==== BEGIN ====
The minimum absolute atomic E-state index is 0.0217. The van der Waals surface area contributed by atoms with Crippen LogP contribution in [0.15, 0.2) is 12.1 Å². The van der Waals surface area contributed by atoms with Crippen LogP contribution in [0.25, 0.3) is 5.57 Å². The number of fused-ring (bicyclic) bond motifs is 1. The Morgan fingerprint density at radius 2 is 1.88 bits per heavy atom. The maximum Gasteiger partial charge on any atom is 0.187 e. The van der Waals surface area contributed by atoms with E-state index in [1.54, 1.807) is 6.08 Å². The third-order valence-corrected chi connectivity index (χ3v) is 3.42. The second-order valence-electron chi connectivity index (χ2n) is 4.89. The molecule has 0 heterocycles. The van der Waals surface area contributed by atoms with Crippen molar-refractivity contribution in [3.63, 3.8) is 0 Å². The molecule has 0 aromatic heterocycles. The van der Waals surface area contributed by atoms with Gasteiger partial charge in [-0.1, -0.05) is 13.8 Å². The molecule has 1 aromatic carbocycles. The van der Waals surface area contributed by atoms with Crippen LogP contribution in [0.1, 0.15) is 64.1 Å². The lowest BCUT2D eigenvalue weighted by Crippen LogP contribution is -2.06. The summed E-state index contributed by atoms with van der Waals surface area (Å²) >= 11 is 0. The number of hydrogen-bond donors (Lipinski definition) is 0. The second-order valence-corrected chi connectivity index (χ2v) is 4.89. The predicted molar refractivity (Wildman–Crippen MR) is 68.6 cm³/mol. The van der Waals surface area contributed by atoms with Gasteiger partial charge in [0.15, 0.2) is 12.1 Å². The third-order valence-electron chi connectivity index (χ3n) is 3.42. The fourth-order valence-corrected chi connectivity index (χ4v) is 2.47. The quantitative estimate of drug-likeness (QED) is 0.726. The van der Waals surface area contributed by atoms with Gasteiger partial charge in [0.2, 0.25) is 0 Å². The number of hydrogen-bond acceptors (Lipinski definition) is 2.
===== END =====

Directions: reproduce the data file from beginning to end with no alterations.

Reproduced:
The minimum absolute atomic E-state index is 0.0217. The van der Waals surface area contributed by atoms with Crippen LogP contribution in [0.15, 0.2) is 12.1 Å². The van der Waals surface area contributed by atoms with Crippen LogP contribution in [0.25, 0.3) is 5.57 Å². The number of fused-ring (bicyclic) bond motifs is 1. The Morgan fingerprint density at radius 2 is 1.88 bits per heavy atom. The maximum Gasteiger partial charge on any atom is 0.187 e. The van der Waals surface area contributed by atoms with E-state index in [1.54, 1.807) is 6.08 Å². The third-order valence-corrected chi connectivity index (χ3v) is 3.42. The second-order valence-electron chi connectivity index (χ2n) is 4.89. The molecule has 0 heterocycles. The van der Waals surface area contributed by atoms with Crippen molar-refractivity contribution in [3.63, 3.8) is 0 Å². The molecule has 0 aromatic heterocycles. The van der Waals surface area contributed by atoms with Gasteiger partial charge in [-0.1, -0.05) is 13.8 Å². The molecule has 1 aromatic carbocycles. The van der Waals surface area contributed by atoms with Crippen LogP contribution in [0.1, 0.15) is 64.1 Å². The lowest BCUT2D eigenvalue weighted by Crippen LogP contribution is -2.06. The summed E-state index contributed by atoms with van der Waals surface area (Å²) >= 11 is 0. The number of hydrogen-bond donors (Lipinski definition) is 0. The second-order valence-corrected chi connectivity index (χ2v) is 4.89. The predicted molar refractivity (Wildman–Crippen MR) is 68.6 cm³/mol. The van der Waals surface area contributed by atoms with Gasteiger partial charge in [0.15, 0.2) is 12.1 Å². The third-order valence-electron chi connectivity index (χ3n) is 3.42. The fourth-order valence-corrected chi connectivity index (χ4v) is 2.47. The quantitative estimate of drug-likeness (QED) is 0.726. The van der Waals surface area contributed by atoms with Gasteiger partial charge in [0.2, 0.25) is 0 Å². The number of hydrogen-bond acceptors (Lipinski definition) is 2.